Sensing movement on the terrace I glanced down to my right. I’d heard on the radio that very morning about a study of snails who like to travel ‘follow-my-leader’ style and slither along taking advantage of each others’ slime trail. So a snail striking out alone on the wooden deck seemed worth watching! I thought of it as she, though these critters are hermaphrodites. She ventured into the sun, leaving little dolloped rounds of a trail on the wood. Turning, she crossed the ridged part of the plank and reaching its further smooth edge made back towards the cover of the mint leaves…there was another snail lurking there. She approached, stopped for what looked like a wave and a chat and then glided on. But soon she turned and approached her friend from a different angle. As she advanced, the static snail began to move a dry leaf into a different spot beneath his right side. Up she slithered, horns waving, now she was in a better position for them to lock necks and caress each other.
A little time passed – and the two heads were soon covered in bubbly foam – they had indeed mated! They sat there together in the fragrant shade for a long time basking in the afterglow – I could almost hear the Jacques Loussier soundtrack!
Living on my own as I do the pattern of everyday patter remains for the most part a dialogue with myself. So one of the charms of a holiday with others is the daily chatter, sharing interests and developing thoughts together – during the time spent in Brittany there were many themes weaving in and out of the days. The vegetable gardens, the stories of Guy de Maupasant, the daily swim, the social plans, discussions around the topic of identity and individualism, the welfare of an ill friend, the new washing-up machine, ideas of digging a little lake, everyday shopping needs, the changing appearance of the moon, what to do with the glut of courgettes – we made chutney – and green beans – we gave them away – and of course the wonderful Well; all these and others came and went, resurfaced and took turns to share the limelight.
And through them all hopped and stamped the Andro – a traditional Breton dance that we’ve been booked to perform at a family wedding in October! We definitely need more practice – perhaps a trip to the French folk-dancing venue On Bouge to recreate the Fest- Noz will help…
Back home the allotment was an early destination: watering and harvesting. The blackberries ripen by the thousand and an hour’s picking yielded about 9 lbs. Sugar was bought, jars were sterilised, and Lola and I set about the making. Despite our rather hilarious and haphazard methods, and some very last-minute improvisation with both recipe and containers (including a pint glass), we now have lots of delicious and beautiful rich claret-red bramble jam. Feeling keen and greedy we’re already planning the next lot..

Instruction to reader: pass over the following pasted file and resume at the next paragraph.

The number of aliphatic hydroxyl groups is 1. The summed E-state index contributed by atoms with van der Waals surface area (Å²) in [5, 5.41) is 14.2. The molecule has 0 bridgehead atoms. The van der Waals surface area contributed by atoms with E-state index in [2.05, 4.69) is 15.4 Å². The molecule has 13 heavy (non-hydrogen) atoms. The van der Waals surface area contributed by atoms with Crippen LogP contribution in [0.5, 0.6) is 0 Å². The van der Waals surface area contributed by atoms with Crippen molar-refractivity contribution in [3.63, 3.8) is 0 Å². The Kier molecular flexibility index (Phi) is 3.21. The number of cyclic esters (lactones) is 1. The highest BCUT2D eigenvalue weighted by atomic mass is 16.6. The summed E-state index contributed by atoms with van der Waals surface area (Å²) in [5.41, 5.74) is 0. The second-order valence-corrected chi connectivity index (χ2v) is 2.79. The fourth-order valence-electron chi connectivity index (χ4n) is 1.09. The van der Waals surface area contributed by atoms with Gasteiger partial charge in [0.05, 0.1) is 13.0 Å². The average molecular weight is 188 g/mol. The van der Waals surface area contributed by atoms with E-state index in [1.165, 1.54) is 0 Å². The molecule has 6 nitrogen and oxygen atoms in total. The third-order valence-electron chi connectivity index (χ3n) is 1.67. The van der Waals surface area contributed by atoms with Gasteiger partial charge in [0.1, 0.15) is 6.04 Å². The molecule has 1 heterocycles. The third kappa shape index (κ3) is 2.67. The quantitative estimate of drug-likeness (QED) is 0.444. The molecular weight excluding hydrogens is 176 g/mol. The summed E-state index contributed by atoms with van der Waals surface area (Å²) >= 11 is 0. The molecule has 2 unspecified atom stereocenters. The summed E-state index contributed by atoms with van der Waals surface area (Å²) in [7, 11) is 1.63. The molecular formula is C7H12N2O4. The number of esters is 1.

Late August, given heavy rain and sun
For a full week, the blackberries would ripen.
At first, just one, a glossy purple clot
Among others, red, green, hard as a knot.
You ate that first one and its flesh was sweet
Like thickened wine: summer’s blood was in it
Leaving stains upon the tongue and lust for
from Blackberry-Picking by Seamus Heaney
Between the early-morning picking of the fruit and the evening making of the jam I spent the day walking amongst the trees and groves of a really magical place – Hannah Peschar‘s Sculpture Garden. Somehow it seemed as though I was seeing light and shadow for the first time: the sun through the branches, bouncing off the paths, reflecting the redness of the clay through water, illuminating the luminous green leaves, dappling the rushes, transforming those titans of gunneras into caverns of coolness.
I fell in love with the tall purple thalictrum marshalled together and restrained by a little clipped hedge; I lost my heart to the mosaic ceiling of lapped and layered leaves, neon upon night-dark. For me on that day the stature of the trees and the very charming mother nature of the watery landscape rather overtook all but the grandest of the sculptures. Yet it was entertaining to come across the work as we wandered; we set off mysterious music by the oriental pond, glimpsed rust-red deer on the ridge, stroked smoothed sinuous wood and pondered the giant marbles and three painted ‘vessels’ set on the mossy slopes. It was also a great pleasure to be welcomed by Hannah herself and learn a little about the garden and the magnificent life’s work of her and her husband.
And Susan and my life’s work in the form of the special handbound and signed edition of 200 copies of the book is now available here. Have a gander – they do look lovely, though I say it myself!
On Sunday, as part of SouthBanquet, a blustery corner of the Riverside Terrace of the RFH was transformed into Sophie’s studio. There was a constant stream of visitors, who singly or in groups were eager to tell their story about a special food experience; to each Sophie sat listening, then writing and drawing, working swiftly with wit, genius and graceful spontaneity. Six hours later she’d taken fifty stories! So there were fifty sheets photocopied and stuck on the wall for everyone to read, fifty stories copied and taken home by the tellers, fifty lovely originals for her on-going collection. What a work!
As I motor around I often find myself talking to other drivers. For ages I’ve wished I had a little messaging system – a neon sign I can flash on that says SIGNAL??? or NO – STAY PUT or MANNERS! and even, sometimes, THANKYOU. I’m thinking of starting with a series of cardboard flags I can hoist at a moment’s notice….
Meanwhile – SE19 locals – look out for your mid-September copy of The Transmitter..